This is how Lady Warsi announced her resignation from her position in the government this morning. For many this was a brave and morally-correct decision to make. For others, it was a self-indulgent move. According to sources close to Iain Dale, a presenter on the radio station LBC, Lady Warsi wanted to leave during David Cameron’s recent cabinet reshuffle, but was encouraged to stay by the prime minister. The government’s refusal to condemn Israel could have been the last straw.
Lady Warsi’s decision shows that she put her principles above her job. (The fact she would often wear traditional Asian clothes shows she was not in the job to fit in and be like everyone else, but to do what she believed was right). This raises some important questions, especially for journalists. Is the primary job of a journalist to tell the truth or to be impartial? According to the BBC’s Middle East editor, Jeremy Bowen, he was accused by John Pilger of being a “weasel, a disgrace to journalism – because I [Bowen] was trying to report impartially [about Gaza].” If, as a journalist, you see that one side in a conflict is clearly an aggressor, should you say it? Or should you just report on what is happening and let your audience decide? It’s a tough question – but perhaps that is what opinion and comment pieces are for, not news reporting.
Last year, I interviewed Lady Warsi about her government and whether ethnic minority and female figures are missing in mainstream politics.
I recently went to the Youth Parliament debate at the House of Commons and, surprisingly, almost 50% of the young politicians were non-white, there were also many females, too. Why do you think so many non-white, young politicians are emerging?
It’s great that so many people from different backgrounds are coming to the fore in politics. It’s about time too. Politics is about representing your country. So our politicians must be representative of Britain. I believe that young people are seeing what’s happening in politics, with more and more BME leaders, and thinking ‘I could do that’. I want to see a Parliament that represents modern Britain, so this is really promising news about the politicians of the future.
Do you feel it is easier for a non-white person to become a politician now than ever before in our country?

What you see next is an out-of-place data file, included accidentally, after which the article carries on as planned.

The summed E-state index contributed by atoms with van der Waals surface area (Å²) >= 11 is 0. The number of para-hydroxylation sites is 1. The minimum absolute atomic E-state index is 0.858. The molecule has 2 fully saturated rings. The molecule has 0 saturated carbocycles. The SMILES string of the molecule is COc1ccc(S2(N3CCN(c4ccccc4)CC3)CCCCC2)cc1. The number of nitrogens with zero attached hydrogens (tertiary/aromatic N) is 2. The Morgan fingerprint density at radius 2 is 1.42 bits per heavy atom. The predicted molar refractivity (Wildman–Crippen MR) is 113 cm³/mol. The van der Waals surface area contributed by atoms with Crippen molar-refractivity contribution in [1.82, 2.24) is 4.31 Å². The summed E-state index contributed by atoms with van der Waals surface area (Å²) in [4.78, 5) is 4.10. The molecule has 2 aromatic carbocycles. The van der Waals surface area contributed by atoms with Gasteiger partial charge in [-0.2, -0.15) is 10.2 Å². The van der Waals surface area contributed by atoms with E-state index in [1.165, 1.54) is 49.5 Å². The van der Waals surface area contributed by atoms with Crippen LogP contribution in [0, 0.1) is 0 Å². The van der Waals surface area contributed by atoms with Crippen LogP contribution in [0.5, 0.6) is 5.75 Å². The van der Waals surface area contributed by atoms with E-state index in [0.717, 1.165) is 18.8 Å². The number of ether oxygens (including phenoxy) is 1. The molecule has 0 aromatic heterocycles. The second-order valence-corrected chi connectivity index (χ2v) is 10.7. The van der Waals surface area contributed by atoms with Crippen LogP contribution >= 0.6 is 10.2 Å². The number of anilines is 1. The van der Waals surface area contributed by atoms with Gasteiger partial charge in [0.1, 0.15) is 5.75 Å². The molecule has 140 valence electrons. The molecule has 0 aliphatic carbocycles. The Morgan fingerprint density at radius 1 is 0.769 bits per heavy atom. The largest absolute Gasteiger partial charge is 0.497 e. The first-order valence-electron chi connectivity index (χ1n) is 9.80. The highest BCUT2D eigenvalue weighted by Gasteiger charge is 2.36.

I do: look at my own party, the Conservative Party. At the General Election in 2010, we increased our number of MPs from black and ethnic minorities from two to 11. I want our party to do more. That was one of my missions as party chairman: I wanted people to look at the modern Conservative Party and say ‘yes; that’s a place for me’.
How have you overcome not just being a woman politician, but also an Asian, Muslim one, too? And how much of an obstacle has this been in your political career?
It’s an interesting question. When I stood as a Parliamentary candidate in my home town of Dewsbury in 2005, I was the first Muslim woman standing as a Conservative candidate. I didn’t win. And I always said afterwards that I was too brown for some people – those who would not vote for an Asian – and too female for others – those who thought it was wrong that a woman was running for office. That said, being female, Asian and Muslim – none of these are hindrances. That’s who I am: I bring all my experiences and background to the table.
Why do you feel the Tory party struggle to gain non-white voters?
The biggest driver of people not voting Conservative is not being white. It’s a big problem. It’s partly a brand problem – people think that our party is not their natural home. The fact is our party needs to do more. We need to get out of Westminster and show the country who we really are what we are really about. More and more people are realising that their values – of hard work, fairness, responsibility – are the values of this party. We need to spread that message.
Simon Woolley, the director of Operation Black Vote, believes there is an “unconscious racism” that still plays a part in the political system, making it harder for Black and Asian politicians to break through. Is this something you agree with?
I think we need to do more, especially political parties. The door doesn’t just need to be open; we need to walk outside and invite people in.
Finally, how far off do you believe Britain is from having a non-white prime minister?
The first Jewish prime minister was Conservative; the first female prime minister was Conservative. I believe the first non-white prime minister will be a Conservative – and I don’t think we’re too far off.
(This interview was originally conducted for Live Magazine.)